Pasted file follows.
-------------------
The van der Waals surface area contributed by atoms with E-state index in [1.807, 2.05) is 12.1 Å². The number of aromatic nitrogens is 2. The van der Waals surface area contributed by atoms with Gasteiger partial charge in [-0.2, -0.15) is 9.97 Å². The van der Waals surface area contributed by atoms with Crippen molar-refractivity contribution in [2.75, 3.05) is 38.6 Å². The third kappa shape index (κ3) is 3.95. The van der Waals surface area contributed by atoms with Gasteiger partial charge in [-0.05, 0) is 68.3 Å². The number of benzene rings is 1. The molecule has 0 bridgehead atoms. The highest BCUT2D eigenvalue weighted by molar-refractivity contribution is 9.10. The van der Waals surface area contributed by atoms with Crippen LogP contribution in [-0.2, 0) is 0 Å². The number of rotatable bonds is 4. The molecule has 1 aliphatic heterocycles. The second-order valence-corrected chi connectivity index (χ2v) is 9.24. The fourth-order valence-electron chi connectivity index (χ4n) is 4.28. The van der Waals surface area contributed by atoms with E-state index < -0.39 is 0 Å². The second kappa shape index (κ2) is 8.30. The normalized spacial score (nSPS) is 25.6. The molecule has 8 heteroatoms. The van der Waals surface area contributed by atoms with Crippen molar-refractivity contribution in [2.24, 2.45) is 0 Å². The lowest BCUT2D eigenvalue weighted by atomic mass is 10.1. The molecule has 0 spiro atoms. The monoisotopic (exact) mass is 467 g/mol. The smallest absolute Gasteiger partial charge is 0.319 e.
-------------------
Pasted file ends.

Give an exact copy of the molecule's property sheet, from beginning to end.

The van der Waals surface area contributed by atoms with E-state index in [1.807, 2.05) is 12.1 Å². The number of aromatic nitrogens is 2. The van der Waals surface area contributed by atoms with Gasteiger partial charge in [-0.2, -0.15) is 9.97 Å². The van der Waals surface area contributed by atoms with Crippen molar-refractivity contribution in [2.75, 3.05) is 38.6 Å². The third kappa shape index (κ3) is 3.95. The van der Waals surface area contributed by atoms with Gasteiger partial charge in [-0.05, 0) is 68.3 Å². The number of benzene rings is 1. The molecule has 0 bridgehead atoms. The highest BCUT2D eigenvalue weighted by molar-refractivity contribution is 9.10. The van der Waals surface area contributed by atoms with Crippen LogP contribution in [-0.2, 0) is 0 Å². The number of rotatable bonds is 4. The molecule has 1 aliphatic heterocycles. The second-order valence-corrected chi connectivity index (χ2v) is 9.24. The fourth-order valence-electron chi connectivity index (χ4n) is 4.28. The van der Waals surface area contributed by atoms with E-state index < -0.39 is 0 Å². The second kappa shape index (κ2) is 8.30. The normalized spacial score (nSPS) is 25.6. The molecule has 8 heteroatoms. The van der Waals surface area contributed by atoms with Crippen molar-refractivity contribution in [2.24, 2.45) is 0 Å². The lowest BCUT2D eigenvalue weighted by atomic mass is 10.1. The molecule has 0 spiro atoms. The monoisotopic (exact) mass is 467 g/mol. The smallest absolute Gasteiger partial charge is 0.319 e.